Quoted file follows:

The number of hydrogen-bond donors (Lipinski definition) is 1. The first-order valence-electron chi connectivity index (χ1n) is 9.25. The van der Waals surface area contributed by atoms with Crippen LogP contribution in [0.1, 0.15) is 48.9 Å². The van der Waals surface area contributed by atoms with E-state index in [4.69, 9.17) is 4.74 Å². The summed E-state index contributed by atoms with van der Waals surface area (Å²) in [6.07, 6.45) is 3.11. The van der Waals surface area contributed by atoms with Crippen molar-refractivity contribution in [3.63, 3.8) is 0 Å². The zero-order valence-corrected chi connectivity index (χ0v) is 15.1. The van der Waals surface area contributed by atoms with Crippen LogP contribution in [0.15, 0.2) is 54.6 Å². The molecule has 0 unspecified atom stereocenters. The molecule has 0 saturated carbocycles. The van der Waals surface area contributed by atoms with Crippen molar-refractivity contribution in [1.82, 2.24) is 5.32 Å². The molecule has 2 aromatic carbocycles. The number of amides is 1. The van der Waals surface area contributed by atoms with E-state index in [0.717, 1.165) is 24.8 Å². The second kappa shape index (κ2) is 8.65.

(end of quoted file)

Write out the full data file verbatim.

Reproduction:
The number of hydrogen-bond donors (Lipinski definition) is 1. The first-order valence-electron chi connectivity index (χ1n) is 9.25. The van der Waals surface area contributed by atoms with Crippen LogP contribution in [0.1, 0.15) is 48.9 Å². The van der Waals surface area contributed by atoms with E-state index in [4.69, 9.17) is 4.74 Å². The summed E-state index contributed by atoms with van der Waals surface area (Å²) in [6.07, 6.45) is 3.11. The van der Waals surface area contributed by atoms with Crippen molar-refractivity contribution in [3.63, 3.8) is 0 Å². The zero-order valence-corrected chi connectivity index (χ0v) is 15.1. The van der Waals surface area contributed by atoms with Crippen LogP contribution in [0.15, 0.2) is 54.6 Å². The molecule has 0 unspecified atom stereocenters. The molecule has 0 saturated carbocycles. The van der Waals surface area contributed by atoms with Crippen molar-refractivity contribution in [1.82, 2.24) is 5.32 Å². The molecule has 2 aromatic carbocycles. The number of amides is 1. The van der Waals surface area contributed by atoms with E-state index in [0.717, 1.165) is 24.8 Å². The second kappa shape index (κ2) is 8.65.